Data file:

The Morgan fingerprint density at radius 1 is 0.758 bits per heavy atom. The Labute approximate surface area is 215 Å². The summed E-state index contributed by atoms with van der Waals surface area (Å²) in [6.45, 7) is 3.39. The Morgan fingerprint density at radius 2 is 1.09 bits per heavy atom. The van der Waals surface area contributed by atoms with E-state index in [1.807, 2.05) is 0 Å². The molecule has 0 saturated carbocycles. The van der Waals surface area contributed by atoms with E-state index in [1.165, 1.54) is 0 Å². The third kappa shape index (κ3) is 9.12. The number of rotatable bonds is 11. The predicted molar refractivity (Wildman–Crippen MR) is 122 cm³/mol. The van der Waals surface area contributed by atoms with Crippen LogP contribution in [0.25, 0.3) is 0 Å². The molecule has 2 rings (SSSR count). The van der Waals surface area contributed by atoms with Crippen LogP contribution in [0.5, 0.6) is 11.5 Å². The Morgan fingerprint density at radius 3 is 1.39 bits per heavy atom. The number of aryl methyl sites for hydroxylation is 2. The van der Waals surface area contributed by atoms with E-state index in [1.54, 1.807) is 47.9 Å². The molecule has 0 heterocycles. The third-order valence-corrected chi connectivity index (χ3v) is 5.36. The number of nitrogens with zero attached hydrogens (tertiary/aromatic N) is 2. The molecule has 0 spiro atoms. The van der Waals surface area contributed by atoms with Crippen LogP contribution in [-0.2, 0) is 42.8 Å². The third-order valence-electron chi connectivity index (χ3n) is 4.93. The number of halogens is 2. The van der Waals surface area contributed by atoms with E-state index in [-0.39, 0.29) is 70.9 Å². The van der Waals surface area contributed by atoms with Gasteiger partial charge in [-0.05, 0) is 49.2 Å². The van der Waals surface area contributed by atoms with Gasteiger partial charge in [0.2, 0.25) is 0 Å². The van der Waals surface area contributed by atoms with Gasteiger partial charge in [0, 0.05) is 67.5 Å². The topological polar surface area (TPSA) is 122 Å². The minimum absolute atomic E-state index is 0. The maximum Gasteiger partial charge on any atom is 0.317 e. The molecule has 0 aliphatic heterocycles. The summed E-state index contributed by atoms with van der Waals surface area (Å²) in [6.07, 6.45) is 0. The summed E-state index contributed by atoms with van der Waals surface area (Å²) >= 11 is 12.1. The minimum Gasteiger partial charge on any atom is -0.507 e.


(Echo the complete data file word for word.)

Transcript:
The Morgan fingerprint density at radius 1 is 0.758 bits per heavy atom. The Labute approximate surface area is 215 Å². The summed E-state index contributed by atoms with van der Waals surface area (Å²) in [6.45, 7) is 3.39. The Morgan fingerprint density at radius 2 is 1.09 bits per heavy atom. The van der Waals surface area contributed by atoms with E-state index in [1.807, 2.05) is 0 Å². The molecule has 0 saturated carbocycles. The van der Waals surface area contributed by atoms with E-state index in [1.165, 1.54) is 0 Å². The third kappa shape index (κ3) is 9.12. The number of rotatable bonds is 11. The predicted molar refractivity (Wildman–Crippen MR) is 122 cm³/mol. The van der Waals surface area contributed by atoms with Crippen LogP contribution in [0.25, 0.3) is 0 Å². The molecule has 2 rings (SSSR count). The van der Waals surface area contributed by atoms with Crippen LogP contribution in [0.5, 0.6) is 11.5 Å². The Morgan fingerprint density at radius 3 is 1.39 bits per heavy atom. The number of aryl methyl sites for hydroxylation is 2. The van der Waals surface area contributed by atoms with E-state index in [1.54, 1.807) is 47.9 Å². The molecule has 0 heterocycles. The third-order valence-corrected chi connectivity index (χ3v) is 5.36. The number of nitrogens with zero attached hydrogens (tertiary/aromatic N) is 2. The molecule has 0 spiro atoms. The van der Waals surface area contributed by atoms with Crippen LogP contribution in [-0.2, 0) is 42.8 Å². The third-order valence-electron chi connectivity index (χ3n) is 4.93. The number of halogens is 2. The van der Waals surface area contributed by atoms with E-state index in [-0.39, 0.29) is 70.9 Å². The van der Waals surface area contributed by atoms with Gasteiger partial charge in [-0.05, 0) is 49.2 Å². The van der Waals surface area contributed by atoms with Gasteiger partial charge in [0.2, 0.25) is 0 Å². The van der Waals surface area contributed by atoms with Gasteiger partial charge in [0, 0.05) is 67.5 Å². The topological polar surface area (TPSA) is 122 Å². The minimum absolute atomic E-state index is 0. The maximum Gasteiger partial charge on any atom is 0.317 e. The molecule has 0 aliphatic heterocycles. The summed E-state index contributed by atoms with van der Waals surface area (Å²) in [6.07, 6.45) is 0. The summed E-state index contributed by atoms with van der Waals surface area (Å²) >= 11 is 12.1. The minimum Gasteiger partial charge on any atom is -0.507 e.